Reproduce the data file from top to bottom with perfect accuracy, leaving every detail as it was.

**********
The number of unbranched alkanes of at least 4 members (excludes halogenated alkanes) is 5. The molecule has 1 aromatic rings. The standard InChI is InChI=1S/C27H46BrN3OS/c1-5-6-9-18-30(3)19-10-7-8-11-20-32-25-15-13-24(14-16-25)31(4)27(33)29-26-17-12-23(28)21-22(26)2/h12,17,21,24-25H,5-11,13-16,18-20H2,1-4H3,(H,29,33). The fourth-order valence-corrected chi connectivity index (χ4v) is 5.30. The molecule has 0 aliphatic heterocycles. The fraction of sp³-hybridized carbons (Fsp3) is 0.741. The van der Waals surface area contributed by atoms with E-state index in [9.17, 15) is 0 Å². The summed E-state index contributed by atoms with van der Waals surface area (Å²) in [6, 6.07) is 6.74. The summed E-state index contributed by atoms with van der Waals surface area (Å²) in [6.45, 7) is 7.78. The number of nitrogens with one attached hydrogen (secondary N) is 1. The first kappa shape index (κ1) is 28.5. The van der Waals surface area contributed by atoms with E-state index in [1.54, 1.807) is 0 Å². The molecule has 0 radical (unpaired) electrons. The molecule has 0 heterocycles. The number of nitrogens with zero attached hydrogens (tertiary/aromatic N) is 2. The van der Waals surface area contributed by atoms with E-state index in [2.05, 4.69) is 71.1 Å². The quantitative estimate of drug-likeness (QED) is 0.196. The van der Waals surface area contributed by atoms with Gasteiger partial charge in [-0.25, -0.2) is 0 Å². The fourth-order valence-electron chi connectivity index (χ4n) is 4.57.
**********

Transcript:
The number of unbranched alkanes of at least 4 members (excludes halogenated alkanes) is 5. The molecule has 1 aromatic rings. The standard InChI is InChI=1S/C27H46BrN3OS/c1-5-6-9-18-30(3)19-10-7-8-11-20-32-25-15-13-24(14-16-25)31(4)27(33)29-26-17-12-23(28)21-22(26)2/h12,17,21,24-25H,5-11,13-16,18-20H2,1-4H3,(H,29,33). The fourth-order valence-corrected chi connectivity index (χ4v) is 5.30. The molecule has 0 aliphatic heterocycles. The fraction of sp³-hybridized carbons (Fsp3) is 0.741. The van der Waals surface area contributed by atoms with E-state index in [9.17, 15) is 0 Å². The summed E-state index contributed by atoms with van der Waals surface area (Å²) in [6, 6.07) is 6.74. The summed E-state index contributed by atoms with van der Waals surface area (Å²) in [6.45, 7) is 7.78. The number of nitrogens with one attached hydrogen (secondary N) is 1. The first kappa shape index (κ1) is 28.5. The van der Waals surface area contributed by atoms with E-state index in [1.54, 1.807) is 0 Å². The molecule has 0 radical (unpaired) electrons. The molecule has 0 heterocycles. The number of nitrogens with zero attached hydrogens (tertiary/aromatic N) is 2. The van der Waals surface area contributed by atoms with E-state index in [2.05, 4.69) is 71.1 Å². The quantitative estimate of drug-likeness (QED) is 0.196. The van der Waals surface area contributed by atoms with Gasteiger partial charge in [-0.25, -0.2) is 0 Å². The fourth-order valence-electron chi connectivity index (χ4n) is 4.57.